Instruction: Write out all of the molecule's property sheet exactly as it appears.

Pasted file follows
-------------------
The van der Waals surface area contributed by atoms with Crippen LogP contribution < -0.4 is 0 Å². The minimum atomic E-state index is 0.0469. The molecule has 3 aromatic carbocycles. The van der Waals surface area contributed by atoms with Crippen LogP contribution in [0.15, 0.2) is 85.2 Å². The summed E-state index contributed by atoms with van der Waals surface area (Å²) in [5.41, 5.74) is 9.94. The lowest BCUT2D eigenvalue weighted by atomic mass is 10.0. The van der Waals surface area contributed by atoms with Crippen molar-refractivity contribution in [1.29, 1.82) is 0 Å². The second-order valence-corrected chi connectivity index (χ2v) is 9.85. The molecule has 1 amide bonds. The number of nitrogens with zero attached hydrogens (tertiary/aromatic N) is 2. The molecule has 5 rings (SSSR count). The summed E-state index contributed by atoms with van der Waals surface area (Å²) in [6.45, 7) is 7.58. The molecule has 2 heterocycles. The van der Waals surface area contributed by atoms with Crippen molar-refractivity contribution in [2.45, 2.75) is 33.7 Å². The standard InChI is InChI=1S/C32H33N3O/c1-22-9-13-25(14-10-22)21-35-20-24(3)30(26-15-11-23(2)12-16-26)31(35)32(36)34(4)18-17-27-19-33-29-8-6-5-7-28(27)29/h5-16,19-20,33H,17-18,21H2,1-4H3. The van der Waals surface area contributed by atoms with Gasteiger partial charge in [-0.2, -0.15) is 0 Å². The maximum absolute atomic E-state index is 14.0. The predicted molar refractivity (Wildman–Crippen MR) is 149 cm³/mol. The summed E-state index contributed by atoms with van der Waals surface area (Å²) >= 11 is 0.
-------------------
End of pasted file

The van der Waals surface area contributed by atoms with Crippen LogP contribution < -0.4 is 0 Å². The minimum atomic E-state index is 0.0469. The molecule has 3 aromatic carbocycles. The van der Waals surface area contributed by atoms with Crippen LogP contribution in [0.15, 0.2) is 85.2 Å². The summed E-state index contributed by atoms with van der Waals surface area (Å²) in [5.41, 5.74) is 9.94. The lowest BCUT2D eigenvalue weighted by atomic mass is 10.0. The van der Waals surface area contributed by atoms with Crippen molar-refractivity contribution in [1.29, 1.82) is 0 Å². The second-order valence-corrected chi connectivity index (χ2v) is 9.85. The molecule has 1 amide bonds. The number of nitrogens with zero attached hydrogens (tertiary/aromatic N) is 2. The molecule has 5 rings (SSSR count). The summed E-state index contributed by atoms with van der Waals surface area (Å²) in [6.45, 7) is 7.58. The molecule has 2 heterocycles. The van der Waals surface area contributed by atoms with Crippen molar-refractivity contribution in [2.45, 2.75) is 33.7 Å². The standard InChI is InChI=1S/C32H33N3O/c1-22-9-13-25(14-10-22)21-35-20-24(3)30(26-15-11-23(2)12-16-26)31(35)32(36)34(4)18-17-27-19-33-29-8-6-5-7-28(27)29/h5-16,19-20,33H,17-18,21H2,1-4H3. The van der Waals surface area contributed by atoms with Gasteiger partial charge in [-0.2, -0.15) is 0 Å². The maximum absolute atomic E-state index is 14.0. The predicted molar refractivity (Wildman–Crippen MR) is 149 cm³/mol. The summed E-state index contributed by atoms with van der Waals surface area (Å²) >= 11 is 0.